In August, a Mexican citizen allegedly working for the Maganyas opened fire during a CAMP raid on a 7,000-plant garden. He was shot and killed by sheriff's deputies.
"Whenever you take these types of people moving into that industry and taking such large efforts to make their money, they're going to protect it," Barna says. "They're going to take care of it. And that means more guns, more violence, and people getting hurt."
Increasingly Barna encounters huge operations, with irrigation systems and armed guards. Mexican farm workers are brought in blindfolded and paid a few hundred dollars a month to live with the crop. Barna points to some evidence of habitation, including a kitchen, popane tanks for cooking and canned goods, corn oil, tuna, tortillas.
As the growers become more sophisticate, the pot police have adapted. There's an Short Term Airborne Operation, or STABO, Barna says. "The helicopter drops (a) 150-foot-long line down, and we're hooked up to that line and get inserted into the garden."
A mother of three, Barna is committed to fighting drugs. She went undercover at age 21 as a drug-dealing student, who "purchased everything from marijuana, methamphetamine, LSD."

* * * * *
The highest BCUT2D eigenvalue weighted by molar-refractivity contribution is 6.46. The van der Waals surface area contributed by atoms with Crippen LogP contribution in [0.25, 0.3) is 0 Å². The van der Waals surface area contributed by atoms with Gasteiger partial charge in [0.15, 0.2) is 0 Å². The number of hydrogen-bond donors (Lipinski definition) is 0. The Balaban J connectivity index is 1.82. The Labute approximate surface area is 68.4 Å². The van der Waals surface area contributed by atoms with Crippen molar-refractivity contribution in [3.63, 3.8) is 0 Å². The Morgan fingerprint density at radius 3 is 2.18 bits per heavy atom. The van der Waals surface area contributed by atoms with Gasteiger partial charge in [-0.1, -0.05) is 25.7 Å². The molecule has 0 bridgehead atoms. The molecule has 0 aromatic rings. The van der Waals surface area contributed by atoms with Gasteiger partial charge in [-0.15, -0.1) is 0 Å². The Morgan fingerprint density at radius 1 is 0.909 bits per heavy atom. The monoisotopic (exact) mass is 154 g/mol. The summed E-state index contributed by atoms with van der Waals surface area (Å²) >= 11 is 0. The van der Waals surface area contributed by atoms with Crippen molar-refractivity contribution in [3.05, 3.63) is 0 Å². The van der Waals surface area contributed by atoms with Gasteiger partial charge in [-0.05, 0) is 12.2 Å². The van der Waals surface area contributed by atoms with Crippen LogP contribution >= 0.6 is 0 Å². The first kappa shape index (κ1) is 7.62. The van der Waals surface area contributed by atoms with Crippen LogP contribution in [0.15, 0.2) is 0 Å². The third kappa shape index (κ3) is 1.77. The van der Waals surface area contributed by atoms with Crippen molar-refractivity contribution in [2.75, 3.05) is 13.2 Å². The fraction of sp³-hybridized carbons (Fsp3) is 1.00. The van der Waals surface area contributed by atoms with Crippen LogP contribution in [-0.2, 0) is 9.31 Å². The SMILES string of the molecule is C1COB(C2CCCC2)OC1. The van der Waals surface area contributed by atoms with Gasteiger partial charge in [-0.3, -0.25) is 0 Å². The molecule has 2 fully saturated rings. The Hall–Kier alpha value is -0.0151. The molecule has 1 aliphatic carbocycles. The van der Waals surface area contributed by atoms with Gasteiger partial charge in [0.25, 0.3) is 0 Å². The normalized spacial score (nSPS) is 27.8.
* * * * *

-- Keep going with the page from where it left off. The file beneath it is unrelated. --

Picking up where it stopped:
Under Barna's direction, CAMP is weeding out more plants. Last season's take was 345,000 plants, enough marijuana for 310 million joints: one for every American and an extra for every Californian.
"The people of the state of California have decided that they don't want this for their state. So that's what we're here to do, not to judge whether it's just pot, or not as strong as cocaine," Barna declares.
CAMP has been trying to wipe out California's marijuana crop since 1983. Some critics say that the group is fighting a losing battle.
"Marijuana is more prevalent than ever, nd what does that tell us?" asks former U.S. Congressman Dan Hamburg, who says CAMP's plant seizures may be up, but they're barely scratching the surface.